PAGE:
Date: Thursday, June 30th, 2011, 04:26
Category: Hardware, News
A newly published series of test results from the cool cats at AnandTech shows Apple’s newly adopted Thunderbolt technology blows FireWire 800 out of the water with data transfer speeds to an external RAID system at 700MB/s.
After the release of Apple’s Thunderbolt cable on Tuesday, early impressions have begun to surface on the Web. The AnandTech staff got their hands on both the US$49 cable and the US$1,999 Promise Pegasus R6 system and have subsequently stated that they are able to write to the 12TB RAID array at nearly 700MB/s while on a notebook. The speed obliterated that of the commonplace USB 2.0, as well as FireWire 800.
In his testing, Anand Shimpi also revealed via Twitter that external drives can be booted from via Thunderbolt. This makes it possible to have a full install of OS X, which includes all your files and apps, stored on a Thunderbolt external drive. This in turn would allow you to take your computer everywhere you go, and run it on another Thunderbolt-equipped Mac.
Per Macworld’s test of the new cable with the same RAID system, their detailed results show Thunderbolt is between 4 and 21 times faster than FireWire & USB 2.0. When compared to both on a 2.2GHz Core i5 Macbook Pro, Thunderbolt could write a 2GB file at 210.5 MBps.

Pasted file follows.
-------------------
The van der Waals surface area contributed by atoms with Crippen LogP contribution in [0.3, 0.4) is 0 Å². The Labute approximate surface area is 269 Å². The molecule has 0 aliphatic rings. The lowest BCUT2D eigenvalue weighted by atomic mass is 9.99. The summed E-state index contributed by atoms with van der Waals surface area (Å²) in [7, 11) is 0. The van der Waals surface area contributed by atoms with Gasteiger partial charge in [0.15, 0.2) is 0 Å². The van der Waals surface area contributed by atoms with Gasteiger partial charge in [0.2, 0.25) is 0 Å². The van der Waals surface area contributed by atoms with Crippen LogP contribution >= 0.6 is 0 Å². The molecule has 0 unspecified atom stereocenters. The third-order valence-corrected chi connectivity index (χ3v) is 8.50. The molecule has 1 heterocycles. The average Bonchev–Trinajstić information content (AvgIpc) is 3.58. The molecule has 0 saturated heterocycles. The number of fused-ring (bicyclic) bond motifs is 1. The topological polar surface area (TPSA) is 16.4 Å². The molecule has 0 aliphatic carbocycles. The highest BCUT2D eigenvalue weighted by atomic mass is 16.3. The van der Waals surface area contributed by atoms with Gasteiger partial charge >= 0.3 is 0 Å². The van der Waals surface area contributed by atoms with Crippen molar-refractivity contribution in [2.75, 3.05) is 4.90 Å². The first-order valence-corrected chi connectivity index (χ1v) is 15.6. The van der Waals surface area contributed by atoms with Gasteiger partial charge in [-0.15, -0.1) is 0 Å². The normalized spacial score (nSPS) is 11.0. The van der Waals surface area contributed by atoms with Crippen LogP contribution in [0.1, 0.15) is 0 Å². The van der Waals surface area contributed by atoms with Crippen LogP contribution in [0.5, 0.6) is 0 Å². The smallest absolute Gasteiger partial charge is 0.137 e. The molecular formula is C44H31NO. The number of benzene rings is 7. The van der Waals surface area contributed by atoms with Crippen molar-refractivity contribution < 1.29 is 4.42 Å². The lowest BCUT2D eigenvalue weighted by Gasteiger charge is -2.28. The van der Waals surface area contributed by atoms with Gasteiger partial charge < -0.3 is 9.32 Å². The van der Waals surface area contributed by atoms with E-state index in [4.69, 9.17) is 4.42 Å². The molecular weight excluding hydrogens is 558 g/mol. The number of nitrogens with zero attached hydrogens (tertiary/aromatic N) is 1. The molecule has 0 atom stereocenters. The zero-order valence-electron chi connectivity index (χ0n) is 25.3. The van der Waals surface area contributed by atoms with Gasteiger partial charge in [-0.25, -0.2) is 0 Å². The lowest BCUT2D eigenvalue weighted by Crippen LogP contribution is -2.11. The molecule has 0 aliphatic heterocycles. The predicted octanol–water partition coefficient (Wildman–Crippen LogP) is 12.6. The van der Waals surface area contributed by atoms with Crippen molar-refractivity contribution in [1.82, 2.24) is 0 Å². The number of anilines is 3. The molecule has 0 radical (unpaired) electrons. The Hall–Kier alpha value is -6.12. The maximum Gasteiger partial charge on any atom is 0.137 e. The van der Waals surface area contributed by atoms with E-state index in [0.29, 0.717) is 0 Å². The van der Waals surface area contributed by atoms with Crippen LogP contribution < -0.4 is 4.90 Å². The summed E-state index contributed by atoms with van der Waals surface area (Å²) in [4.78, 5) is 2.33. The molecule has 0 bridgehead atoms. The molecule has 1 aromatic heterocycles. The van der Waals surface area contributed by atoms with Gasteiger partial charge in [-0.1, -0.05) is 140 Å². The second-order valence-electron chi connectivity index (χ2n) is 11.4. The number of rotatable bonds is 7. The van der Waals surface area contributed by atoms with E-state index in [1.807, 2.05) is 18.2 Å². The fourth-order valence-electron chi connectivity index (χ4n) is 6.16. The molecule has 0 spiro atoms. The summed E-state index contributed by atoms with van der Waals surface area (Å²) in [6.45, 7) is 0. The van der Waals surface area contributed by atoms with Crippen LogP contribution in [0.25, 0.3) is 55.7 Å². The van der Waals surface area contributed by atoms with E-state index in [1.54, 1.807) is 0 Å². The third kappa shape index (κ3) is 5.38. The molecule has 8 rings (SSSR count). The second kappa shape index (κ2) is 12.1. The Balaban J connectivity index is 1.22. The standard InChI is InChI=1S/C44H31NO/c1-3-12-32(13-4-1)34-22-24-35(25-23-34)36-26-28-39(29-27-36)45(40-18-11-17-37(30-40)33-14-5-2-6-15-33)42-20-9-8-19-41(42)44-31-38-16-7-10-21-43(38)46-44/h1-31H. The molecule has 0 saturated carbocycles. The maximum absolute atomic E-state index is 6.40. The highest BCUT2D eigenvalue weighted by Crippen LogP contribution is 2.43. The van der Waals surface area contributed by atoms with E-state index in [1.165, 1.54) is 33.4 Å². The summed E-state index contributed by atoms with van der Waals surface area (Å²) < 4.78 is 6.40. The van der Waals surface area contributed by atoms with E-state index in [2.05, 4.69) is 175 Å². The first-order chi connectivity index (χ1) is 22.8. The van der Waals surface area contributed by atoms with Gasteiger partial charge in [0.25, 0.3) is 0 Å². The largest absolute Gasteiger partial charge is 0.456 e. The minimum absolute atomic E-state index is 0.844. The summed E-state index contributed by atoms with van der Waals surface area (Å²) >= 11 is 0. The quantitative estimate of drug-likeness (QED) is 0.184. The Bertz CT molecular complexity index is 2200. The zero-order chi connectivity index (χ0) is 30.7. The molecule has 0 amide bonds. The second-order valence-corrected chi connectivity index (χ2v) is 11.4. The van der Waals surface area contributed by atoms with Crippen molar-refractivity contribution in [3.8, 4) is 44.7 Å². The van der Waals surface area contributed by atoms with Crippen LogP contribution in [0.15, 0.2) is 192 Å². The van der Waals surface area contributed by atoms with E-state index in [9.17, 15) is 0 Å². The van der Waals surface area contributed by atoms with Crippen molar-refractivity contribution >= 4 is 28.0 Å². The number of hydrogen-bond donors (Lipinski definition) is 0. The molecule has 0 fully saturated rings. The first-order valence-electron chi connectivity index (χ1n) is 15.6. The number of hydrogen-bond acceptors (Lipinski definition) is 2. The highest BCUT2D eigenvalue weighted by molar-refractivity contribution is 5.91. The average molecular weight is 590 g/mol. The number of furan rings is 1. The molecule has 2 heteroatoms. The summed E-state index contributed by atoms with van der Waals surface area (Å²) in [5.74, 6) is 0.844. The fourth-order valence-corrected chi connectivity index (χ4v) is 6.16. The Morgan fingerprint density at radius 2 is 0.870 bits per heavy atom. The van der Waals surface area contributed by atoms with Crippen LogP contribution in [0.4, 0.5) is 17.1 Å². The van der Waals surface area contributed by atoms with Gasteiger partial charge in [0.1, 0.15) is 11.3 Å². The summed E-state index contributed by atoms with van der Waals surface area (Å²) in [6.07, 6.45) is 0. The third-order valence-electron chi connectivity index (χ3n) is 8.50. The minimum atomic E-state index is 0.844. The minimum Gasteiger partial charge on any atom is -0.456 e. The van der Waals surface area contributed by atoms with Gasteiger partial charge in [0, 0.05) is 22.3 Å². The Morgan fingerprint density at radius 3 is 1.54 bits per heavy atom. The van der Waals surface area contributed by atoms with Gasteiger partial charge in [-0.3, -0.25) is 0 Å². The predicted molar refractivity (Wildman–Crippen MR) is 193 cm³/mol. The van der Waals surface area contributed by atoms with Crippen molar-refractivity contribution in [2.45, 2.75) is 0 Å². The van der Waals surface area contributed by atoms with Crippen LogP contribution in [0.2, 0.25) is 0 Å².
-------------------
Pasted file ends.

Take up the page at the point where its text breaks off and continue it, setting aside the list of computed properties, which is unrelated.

On the other hand, USB 2.0 could only stretch to 29.7 MBps, a result that is 7.09 times slower. FireWire 400 could write the file at 30.2MBps, 6.97 times slower & FireWire 800 wrote the file at 47MBps, or 4.47 times slower.
Also Tuesday, Apple issued a series of 10 questions and answers related to Thunderbolt. Most of the information presented was already announced, like the fact that the cable offers two independent channels of 10GBit/s.
One new bit of information from the series of answers is a possible drawback for high-end Macbook Pro users: A PCI Express Card in the Express Card slot cannot be operated if the system is connected to a Thunderbolt device. Apple recommends disconnecting the device if you are going to use the Express Slot.
The full list of info is included below:
1. What is the maximum bandwidth supported by Thunderbolt to Thunderbolt cable (2 m)?
Thunderbolt utilizes two separate 10Gbps links—one for displays and one for PCI-E device trafffic—for throughput of up to 10 Gbps between Thunderbolt capable devices and your Mac. Some devices not made by Apple may support different bandwidth rates; consult any documentation that came with your Thunderbolt-enabled device for information specific to your device. Choose the Disk Activity tab in Activity Monitor to read current disk activity statistics, which may be helpful to determine disk activity with storage devices using Thunderbolt. Some storage devices may have a maximum transfer rate lower than the bandwidth potential of Thunderbolt.
2. What is the proper way to insert a Thunderbolt cable into my Thunderbolt-capable device or Mac?